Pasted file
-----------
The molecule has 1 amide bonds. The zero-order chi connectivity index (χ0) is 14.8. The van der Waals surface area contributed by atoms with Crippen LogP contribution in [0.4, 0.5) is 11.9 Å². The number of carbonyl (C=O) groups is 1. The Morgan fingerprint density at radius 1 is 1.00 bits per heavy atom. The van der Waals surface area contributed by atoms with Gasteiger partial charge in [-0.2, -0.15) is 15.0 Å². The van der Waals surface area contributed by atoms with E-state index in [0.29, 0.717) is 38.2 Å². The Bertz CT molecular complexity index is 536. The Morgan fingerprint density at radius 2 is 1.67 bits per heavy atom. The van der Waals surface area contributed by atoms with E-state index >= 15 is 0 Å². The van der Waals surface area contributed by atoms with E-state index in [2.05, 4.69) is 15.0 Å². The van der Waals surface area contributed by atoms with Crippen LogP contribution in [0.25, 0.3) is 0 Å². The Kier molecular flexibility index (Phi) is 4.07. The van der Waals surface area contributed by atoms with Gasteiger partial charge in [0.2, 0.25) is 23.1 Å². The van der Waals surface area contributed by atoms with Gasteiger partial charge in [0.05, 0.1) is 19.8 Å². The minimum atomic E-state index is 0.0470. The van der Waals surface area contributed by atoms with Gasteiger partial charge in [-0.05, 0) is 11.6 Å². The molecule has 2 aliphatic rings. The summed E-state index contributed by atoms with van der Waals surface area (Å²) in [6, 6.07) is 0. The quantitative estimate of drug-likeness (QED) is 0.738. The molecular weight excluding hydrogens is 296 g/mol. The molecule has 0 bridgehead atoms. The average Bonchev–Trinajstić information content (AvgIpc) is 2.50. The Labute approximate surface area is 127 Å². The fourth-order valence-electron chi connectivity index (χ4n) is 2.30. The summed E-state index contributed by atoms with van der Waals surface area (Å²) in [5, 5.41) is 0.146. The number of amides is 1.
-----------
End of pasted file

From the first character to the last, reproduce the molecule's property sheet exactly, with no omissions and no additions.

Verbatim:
The molecule has 1 amide bonds. The zero-order chi connectivity index (χ0) is 14.8. The van der Waals surface area contributed by atoms with Crippen LogP contribution in [0.4, 0.5) is 11.9 Å². The number of carbonyl (C=O) groups is 1. The Morgan fingerprint density at radius 1 is 1.00 bits per heavy atom. The van der Waals surface area contributed by atoms with Gasteiger partial charge in [-0.2, -0.15) is 15.0 Å². The van der Waals surface area contributed by atoms with E-state index in [0.29, 0.717) is 38.2 Å². The Bertz CT molecular complexity index is 536. The Morgan fingerprint density at radius 2 is 1.67 bits per heavy atom. The van der Waals surface area contributed by atoms with E-state index >= 15 is 0 Å². The van der Waals surface area contributed by atoms with E-state index in [2.05, 4.69) is 15.0 Å². The van der Waals surface area contributed by atoms with Crippen LogP contribution in [0.25, 0.3) is 0 Å². The Kier molecular flexibility index (Phi) is 4.07. The van der Waals surface area contributed by atoms with Gasteiger partial charge in [0.2, 0.25) is 23.1 Å². The van der Waals surface area contributed by atoms with Gasteiger partial charge in [0.05, 0.1) is 19.8 Å². The minimum atomic E-state index is 0.0470. The van der Waals surface area contributed by atoms with Gasteiger partial charge in [-0.05, 0) is 11.6 Å². The molecule has 2 aliphatic rings. The summed E-state index contributed by atoms with van der Waals surface area (Å²) in [6, 6.07) is 0. The quantitative estimate of drug-likeness (QED) is 0.738. The molecular weight excluding hydrogens is 296 g/mol. The molecule has 0 bridgehead atoms. The average Bonchev–Trinajstić information content (AvgIpc) is 2.50. The Labute approximate surface area is 127 Å². The fourth-order valence-electron chi connectivity index (χ4n) is 2.30. The summed E-state index contributed by atoms with van der Waals surface area (Å²) in [5, 5.41) is 0.146. The number of amides is 1.